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Full text of "Selected Essays Of Robert Louis Stevenson"

4                   A COLLEGE MAUAZIJNE

student should have tried all that are possible ; before he
can choose and preserve a fitting key of words, he should
long have practised the literary scales ; and it is only after
years of such gymnastic that he can sit down at last,
legions of words swarming to his call, dozens of turns of
phrase simultaneously bidding for his choice, and he him-
self knowing what he wants to do and (within the narrow
limit of a man's ability) able to do it.

And it is the great point of these imitations that there
still shines beyond the student's reach his inimitable
model Let him try as he please, he is still sure of failure ;
and it is a very old and a very true saying that failure is
the only highroad to success. I must have had some
disposition to learn ; for I clear-sightedly condemned my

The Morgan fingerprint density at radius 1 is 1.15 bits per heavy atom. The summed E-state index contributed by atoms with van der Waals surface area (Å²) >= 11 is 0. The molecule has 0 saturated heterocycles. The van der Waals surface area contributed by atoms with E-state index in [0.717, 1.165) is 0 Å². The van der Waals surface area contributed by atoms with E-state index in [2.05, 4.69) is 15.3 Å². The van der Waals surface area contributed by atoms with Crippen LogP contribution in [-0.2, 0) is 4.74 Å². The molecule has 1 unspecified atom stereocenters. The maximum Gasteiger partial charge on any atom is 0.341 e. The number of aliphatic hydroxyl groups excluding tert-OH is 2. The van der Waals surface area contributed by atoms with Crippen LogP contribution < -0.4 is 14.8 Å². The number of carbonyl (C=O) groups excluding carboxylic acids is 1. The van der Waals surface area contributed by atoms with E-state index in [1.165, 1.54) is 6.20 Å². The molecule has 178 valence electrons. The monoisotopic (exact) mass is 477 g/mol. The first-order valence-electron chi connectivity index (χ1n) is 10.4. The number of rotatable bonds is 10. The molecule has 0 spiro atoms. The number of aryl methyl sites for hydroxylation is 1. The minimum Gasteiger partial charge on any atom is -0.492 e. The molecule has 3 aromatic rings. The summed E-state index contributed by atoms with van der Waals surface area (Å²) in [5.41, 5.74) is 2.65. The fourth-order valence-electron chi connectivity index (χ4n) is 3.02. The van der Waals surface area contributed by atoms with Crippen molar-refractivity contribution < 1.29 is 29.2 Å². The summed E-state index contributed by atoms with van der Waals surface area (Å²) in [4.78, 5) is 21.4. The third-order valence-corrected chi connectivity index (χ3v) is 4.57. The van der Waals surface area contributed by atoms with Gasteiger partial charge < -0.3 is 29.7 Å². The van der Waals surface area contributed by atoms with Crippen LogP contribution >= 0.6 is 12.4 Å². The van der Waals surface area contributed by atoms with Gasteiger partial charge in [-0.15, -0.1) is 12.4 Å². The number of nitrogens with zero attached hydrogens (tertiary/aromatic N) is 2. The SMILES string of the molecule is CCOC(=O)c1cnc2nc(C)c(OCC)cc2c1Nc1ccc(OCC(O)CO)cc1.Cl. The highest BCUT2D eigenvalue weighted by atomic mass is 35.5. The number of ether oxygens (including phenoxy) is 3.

own performances. I liked doing them indeed ; but when
they were done, I could see they were rubbish. In conse-
quence, I very rarely showed them even to my friends;
and such friends as I chose to be my confidants I must
have chosen well, for they had the friendliness to be quite
plain with me, ' Padding/ said one. Another wrote;
11 cannot understand why you do lyrics so badly.' No
more could I! Thrice I put myself in the way of a more
authoritative rebuff, by sending a paper to a magazine.
These were returned; and I was not surprised nor even
pained. If they had not been looked at, as (like all
amateurs) I suspected was the case, there was no good in
repeating the experiment; if they had been looked at-
well, then I had not yet learned to write, and I must keep
on learning and living. Lastly, I had a piece of good
fortune which is the occasion of this paper, and by which
I was able to see my literature in print, and to measure
experimentally how far I stood from the favour of the
public.